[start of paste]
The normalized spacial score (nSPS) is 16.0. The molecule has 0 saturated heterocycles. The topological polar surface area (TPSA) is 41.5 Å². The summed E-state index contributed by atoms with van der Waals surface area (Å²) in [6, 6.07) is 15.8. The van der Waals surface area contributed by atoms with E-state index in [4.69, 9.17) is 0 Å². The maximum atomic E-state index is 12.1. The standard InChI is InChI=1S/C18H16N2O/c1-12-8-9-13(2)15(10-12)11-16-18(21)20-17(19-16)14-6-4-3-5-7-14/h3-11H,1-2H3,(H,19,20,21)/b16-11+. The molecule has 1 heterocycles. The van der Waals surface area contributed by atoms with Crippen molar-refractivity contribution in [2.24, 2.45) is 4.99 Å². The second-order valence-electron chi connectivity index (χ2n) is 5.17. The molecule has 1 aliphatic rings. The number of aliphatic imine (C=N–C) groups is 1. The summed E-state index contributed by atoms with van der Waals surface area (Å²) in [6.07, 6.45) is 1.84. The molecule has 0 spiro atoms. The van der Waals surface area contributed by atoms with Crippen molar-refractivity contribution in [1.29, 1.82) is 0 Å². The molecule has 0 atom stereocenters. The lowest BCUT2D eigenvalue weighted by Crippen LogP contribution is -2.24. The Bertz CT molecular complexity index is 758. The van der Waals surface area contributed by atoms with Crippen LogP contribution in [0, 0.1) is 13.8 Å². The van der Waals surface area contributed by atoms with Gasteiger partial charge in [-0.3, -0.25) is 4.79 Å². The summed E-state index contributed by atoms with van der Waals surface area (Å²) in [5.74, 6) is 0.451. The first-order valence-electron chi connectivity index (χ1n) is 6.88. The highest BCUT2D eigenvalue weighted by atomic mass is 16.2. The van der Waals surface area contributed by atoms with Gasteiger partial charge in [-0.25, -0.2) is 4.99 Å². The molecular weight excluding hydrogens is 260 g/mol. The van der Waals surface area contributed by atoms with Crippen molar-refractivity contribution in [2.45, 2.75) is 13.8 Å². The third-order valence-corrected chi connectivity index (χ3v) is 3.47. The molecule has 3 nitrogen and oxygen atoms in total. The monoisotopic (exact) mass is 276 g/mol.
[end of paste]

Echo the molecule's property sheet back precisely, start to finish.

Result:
The normalized spacial score (nSPS) is 16.0. The molecule has 0 saturated heterocycles. The topological polar surface area (TPSA) is 41.5 Å². The summed E-state index contributed by atoms with van der Waals surface area (Å²) in [6, 6.07) is 15.8. The van der Waals surface area contributed by atoms with E-state index in [4.69, 9.17) is 0 Å². The maximum atomic E-state index is 12.1. The standard InChI is InChI=1S/C18H16N2O/c1-12-8-9-13(2)15(10-12)11-16-18(21)20-17(19-16)14-6-4-3-5-7-14/h3-11H,1-2H3,(H,19,20,21)/b16-11+. The molecule has 1 heterocycles. The van der Waals surface area contributed by atoms with Crippen molar-refractivity contribution in [2.24, 2.45) is 4.99 Å². The second-order valence-electron chi connectivity index (χ2n) is 5.17. The molecule has 1 aliphatic rings. The number of aliphatic imine (C=N–C) groups is 1. The summed E-state index contributed by atoms with van der Waals surface area (Å²) in [6.07, 6.45) is 1.84. The molecule has 0 spiro atoms. The van der Waals surface area contributed by atoms with Crippen molar-refractivity contribution in [1.29, 1.82) is 0 Å². The molecule has 0 atom stereocenters. The lowest BCUT2D eigenvalue weighted by Crippen LogP contribution is -2.24. The Bertz CT molecular complexity index is 758. The van der Waals surface area contributed by atoms with Crippen LogP contribution in [0, 0.1) is 13.8 Å². The van der Waals surface area contributed by atoms with Gasteiger partial charge in [-0.3, -0.25) is 4.79 Å². The summed E-state index contributed by atoms with van der Waals surface area (Å²) in [5.74, 6) is 0.451. The first-order valence-electron chi connectivity index (χ1n) is 6.88. The highest BCUT2D eigenvalue weighted by atomic mass is 16.2. The van der Waals surface area contributed by atoms with Gasteiger partial charge in [-0.25, -0.2) is 4.99 Å². The molecular weight excluding hydrogens is 260 g/mol. The van der Waals surface area contributed by atoms with Crippen molar-refractivity contribution in [2.45, 2.75) is 13.8 Å². The third-order valence-corrected chi connectivity index (χ3v) is 3.47. The molecule has 3 nitrogen and oxygen atoms in total. The monoisotopic (exact) mass is 276 g/mol.